As the atmospheric concentration of carbon dioxide (CO2) continues to rise, it is imperative that we develop technologies that not only mitigate CO2 emissions, but also remove CO2 directly from the atmosphere. There are a variety of approaches that are being developed to do just this, and many approaches will be required to achieve a meaningful scale to mitigate climate change. In our work, we have been developing a novel, land-based magnesium oxide looping process to capture CO2 from the air. The process takes in magnesium carbonate (MgCO3) and calcines the material at high temperatures (roughly 600 – 900ºC) to produce amorphous MgO. The produced MgO is subsequently spread out over land to carbonate for a year. Following carbonation, the mineral is recollected and recalcined to reproduce MgO and a high purity stream of CO2. The MgO can then be spread out over the land to carbonate again. The resulting CO2 may be compressed and stored geologically or otherwise utilized. This carbon removal approach demonstrates the potential for high impact, low cost carbon removal.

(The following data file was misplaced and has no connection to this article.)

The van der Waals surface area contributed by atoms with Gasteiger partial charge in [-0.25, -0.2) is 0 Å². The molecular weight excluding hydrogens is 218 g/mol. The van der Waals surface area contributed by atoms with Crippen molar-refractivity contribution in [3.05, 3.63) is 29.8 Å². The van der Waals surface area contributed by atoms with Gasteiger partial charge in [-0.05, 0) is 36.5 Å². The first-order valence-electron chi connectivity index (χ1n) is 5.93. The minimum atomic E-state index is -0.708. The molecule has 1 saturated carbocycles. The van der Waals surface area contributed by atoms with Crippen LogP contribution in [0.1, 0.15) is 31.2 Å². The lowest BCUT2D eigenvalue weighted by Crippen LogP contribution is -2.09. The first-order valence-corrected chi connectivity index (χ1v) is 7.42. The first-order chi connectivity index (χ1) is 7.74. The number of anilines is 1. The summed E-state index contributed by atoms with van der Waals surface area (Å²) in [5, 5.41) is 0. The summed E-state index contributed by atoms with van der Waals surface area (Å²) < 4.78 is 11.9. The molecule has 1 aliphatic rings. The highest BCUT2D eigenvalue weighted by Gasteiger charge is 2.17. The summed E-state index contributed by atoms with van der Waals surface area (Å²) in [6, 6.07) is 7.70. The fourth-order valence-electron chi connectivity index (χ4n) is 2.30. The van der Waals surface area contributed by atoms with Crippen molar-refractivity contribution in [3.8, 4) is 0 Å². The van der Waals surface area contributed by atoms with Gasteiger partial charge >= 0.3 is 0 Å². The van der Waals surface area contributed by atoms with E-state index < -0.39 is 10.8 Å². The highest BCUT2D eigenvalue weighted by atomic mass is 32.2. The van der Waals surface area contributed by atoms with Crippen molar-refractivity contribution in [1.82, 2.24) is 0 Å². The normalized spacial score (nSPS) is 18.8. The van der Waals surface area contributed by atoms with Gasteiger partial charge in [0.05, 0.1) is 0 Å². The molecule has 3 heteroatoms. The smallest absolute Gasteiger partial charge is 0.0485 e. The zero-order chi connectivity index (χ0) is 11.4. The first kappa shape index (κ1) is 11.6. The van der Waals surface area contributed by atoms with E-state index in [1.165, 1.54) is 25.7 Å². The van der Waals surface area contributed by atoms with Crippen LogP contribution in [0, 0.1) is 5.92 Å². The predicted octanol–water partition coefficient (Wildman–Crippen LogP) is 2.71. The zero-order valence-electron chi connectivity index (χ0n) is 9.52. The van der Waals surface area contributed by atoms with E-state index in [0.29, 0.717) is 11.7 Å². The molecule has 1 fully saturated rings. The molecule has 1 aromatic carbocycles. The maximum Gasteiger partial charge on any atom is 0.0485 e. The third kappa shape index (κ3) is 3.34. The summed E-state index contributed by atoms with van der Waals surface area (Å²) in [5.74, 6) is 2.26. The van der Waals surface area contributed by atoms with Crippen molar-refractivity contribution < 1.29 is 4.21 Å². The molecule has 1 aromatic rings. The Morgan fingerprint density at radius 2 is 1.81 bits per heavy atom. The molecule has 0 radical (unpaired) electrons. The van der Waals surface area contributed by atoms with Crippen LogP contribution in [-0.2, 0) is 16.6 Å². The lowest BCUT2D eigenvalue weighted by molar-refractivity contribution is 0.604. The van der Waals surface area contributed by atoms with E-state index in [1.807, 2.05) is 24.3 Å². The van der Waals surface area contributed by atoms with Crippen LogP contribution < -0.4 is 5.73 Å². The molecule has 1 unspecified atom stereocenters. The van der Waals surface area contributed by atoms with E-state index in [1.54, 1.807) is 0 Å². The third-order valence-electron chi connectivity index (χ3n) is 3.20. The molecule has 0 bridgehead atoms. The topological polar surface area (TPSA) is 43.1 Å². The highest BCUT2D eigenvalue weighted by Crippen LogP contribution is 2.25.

Preliminary experiments were performed to corroborate the experimental uptake rate of CO2 onto MgO. Additional laboratory experiments will focus on the effect of the ambient reaction conditions on the overall kinetic rate. Further, we have planned experiments for a small pilot test at the Pennovation center. This will use 1 m by 1 m containers of MgO to determine the viability of the process in open, realistic ambient conditions, as well as the impact of different experimental parameters on the reaction rate (including bed depth, particle size distribution and material vendor). These parameters will help us optimize the MgO looping process and determine the potential impact as a carbon removal approach.
In collaboration with the Kleinman Center for Energy Policy